Film Review: THE WOMAN (2011)

Film Review: THE WOMAN (2011)

Aug 13, 2016

The Woman (2011)
Review by Jude Felton

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The Woman was the eagerly anticipated collaboration between author Jack Ketchum and director Lucky McGee. The movie that stirred up a monumental pot of shit, thanks mainly to a looney at the Sundance Film Festival crying about it, which in turn helped the publicity department to no end. If you haven’t seen this fella’s rant, just Google it, you’d think that The Woman was the beginning of the Apocalypse transformed into a movie, which it isn’t. The Woman probably will ruffle a few feathers, as it is a bold and confrontational movie, but you have to remember we are dealing with a movie that Jack Ketchum co-wrote, and any movie will have to go a long way to even come close to the power of the novel The Girl Next Door, or even the excellent movie adaptation.

Controversy and hype aside I will admit to have been looking forward to watching this as soon as I heard that Lucky McGee would be working with Angela Bettis again. These two just seem to work so well together, their 2002 movie May still being one of the best horror films of the past decade.

Onto The Woman then, not literally of course, and what we have is a very simple plot that has many different layers to it. Lawyer and family man Chris Cleek has the perfect life, or so it seems, he lives in the nice big house in the country, has his doting wife and loyal children. So, on the surface it might seem strange that whilst out hunting upon spying a young feral woman he decides to capture her and tie her up in a cellar on his property. His plan is to “civilize” her by fair means or foul, mainly the foul side of things. His family doesn’t seem to think that there is anything wrong with this, his son worships him, his eldest daughter has her own worries and his wife just accepts it. It is not until the movie progresses and the layers are unraveled that the true horrors are revealed in this brutal movie.

If you go into this movie expecting a bloody and violent exercise in pure horror you may find yourself a little disappointed. Sure, it is brutal and it does get quite bloody but it isn’t quite as straightforward as all that. The focus is more on the actual characters than in trying to shock and offend, which it could well do. Sean Bridgers, as Chris Cleek, delivers a cold yet personable performance, you know there is something very wrong with him yet it takes time to really uncover the depths of it.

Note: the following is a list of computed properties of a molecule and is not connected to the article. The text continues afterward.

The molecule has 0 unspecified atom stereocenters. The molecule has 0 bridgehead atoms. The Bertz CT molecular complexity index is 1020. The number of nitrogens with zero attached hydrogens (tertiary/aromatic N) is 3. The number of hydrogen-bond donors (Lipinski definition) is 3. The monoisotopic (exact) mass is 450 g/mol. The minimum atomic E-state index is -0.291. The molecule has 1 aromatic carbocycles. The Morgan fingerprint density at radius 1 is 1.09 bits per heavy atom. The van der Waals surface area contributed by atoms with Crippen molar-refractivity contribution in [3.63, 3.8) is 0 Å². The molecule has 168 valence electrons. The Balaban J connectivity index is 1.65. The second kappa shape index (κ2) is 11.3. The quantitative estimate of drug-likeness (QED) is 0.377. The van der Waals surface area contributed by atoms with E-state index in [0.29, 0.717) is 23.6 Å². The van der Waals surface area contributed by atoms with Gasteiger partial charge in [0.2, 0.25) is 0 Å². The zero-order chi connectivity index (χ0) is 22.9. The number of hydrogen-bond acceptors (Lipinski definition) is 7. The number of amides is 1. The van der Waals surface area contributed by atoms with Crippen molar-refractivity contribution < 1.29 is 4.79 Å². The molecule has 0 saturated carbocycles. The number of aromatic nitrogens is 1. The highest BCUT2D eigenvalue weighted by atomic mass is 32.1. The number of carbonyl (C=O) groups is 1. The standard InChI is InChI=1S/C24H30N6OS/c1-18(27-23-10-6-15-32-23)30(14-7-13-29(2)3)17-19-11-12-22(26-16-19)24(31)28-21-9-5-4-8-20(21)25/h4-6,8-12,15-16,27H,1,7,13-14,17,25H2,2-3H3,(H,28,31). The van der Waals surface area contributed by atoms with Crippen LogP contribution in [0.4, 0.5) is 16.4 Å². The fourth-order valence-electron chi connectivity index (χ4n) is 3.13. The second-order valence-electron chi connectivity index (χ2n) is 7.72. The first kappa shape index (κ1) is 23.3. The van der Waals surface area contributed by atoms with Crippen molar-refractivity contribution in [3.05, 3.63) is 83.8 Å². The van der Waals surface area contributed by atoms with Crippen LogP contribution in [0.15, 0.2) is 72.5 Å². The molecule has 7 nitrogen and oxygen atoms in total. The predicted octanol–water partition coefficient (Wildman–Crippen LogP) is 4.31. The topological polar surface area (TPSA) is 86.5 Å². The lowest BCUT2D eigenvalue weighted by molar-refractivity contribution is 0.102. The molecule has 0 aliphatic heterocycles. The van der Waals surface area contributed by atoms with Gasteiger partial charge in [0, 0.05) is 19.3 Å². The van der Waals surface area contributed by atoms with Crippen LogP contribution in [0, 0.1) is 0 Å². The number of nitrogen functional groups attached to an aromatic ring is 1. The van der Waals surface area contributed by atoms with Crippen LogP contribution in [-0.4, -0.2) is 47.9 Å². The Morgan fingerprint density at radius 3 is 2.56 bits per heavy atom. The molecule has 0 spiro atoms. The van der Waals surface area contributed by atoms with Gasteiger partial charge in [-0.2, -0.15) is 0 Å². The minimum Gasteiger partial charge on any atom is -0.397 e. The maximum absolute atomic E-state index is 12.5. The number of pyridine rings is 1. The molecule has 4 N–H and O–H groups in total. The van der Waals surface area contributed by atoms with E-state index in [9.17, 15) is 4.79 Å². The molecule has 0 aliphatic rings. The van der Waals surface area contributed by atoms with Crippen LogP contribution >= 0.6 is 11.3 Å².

The Woman is also a movie of contrasts with many scenes having a seemingly out of place soundtrack that conflict with what is taking place on screen. To me this seemed to be a very deliberate way of manipulating the viewing experience. Initially this put me off yet I ended up thinking that it made perfect sense.

One argument I can see be leveled at The Woman would be that it is an incredibly misogynistic movie. However, from my point of view, this couldn’t be further from the truth. The Woman, and women, are all the focal points of this movie and yes for the most part they are treated fairly horrifically, but this is a movie that needs to be seen in its entirety for all the pieces to fall into place. It is though a movie that will be interpreted differently from viewer to viewer, and from female perspective to male perspective, as Ketchum and McGee force you to confront the onscreen horrors.

The Woman is certainly not your typical kind of horror movie, there are echoes of The Girl Next Door amongst others, and it does require a certain amount of patience to appreciate its full and devastating power. It is uncomfortable, violent and unsettling viewing, pretty much everything an effective horror movie should be.

The Woman is an excellent and confrontational movie and as such comes highly recommended from me.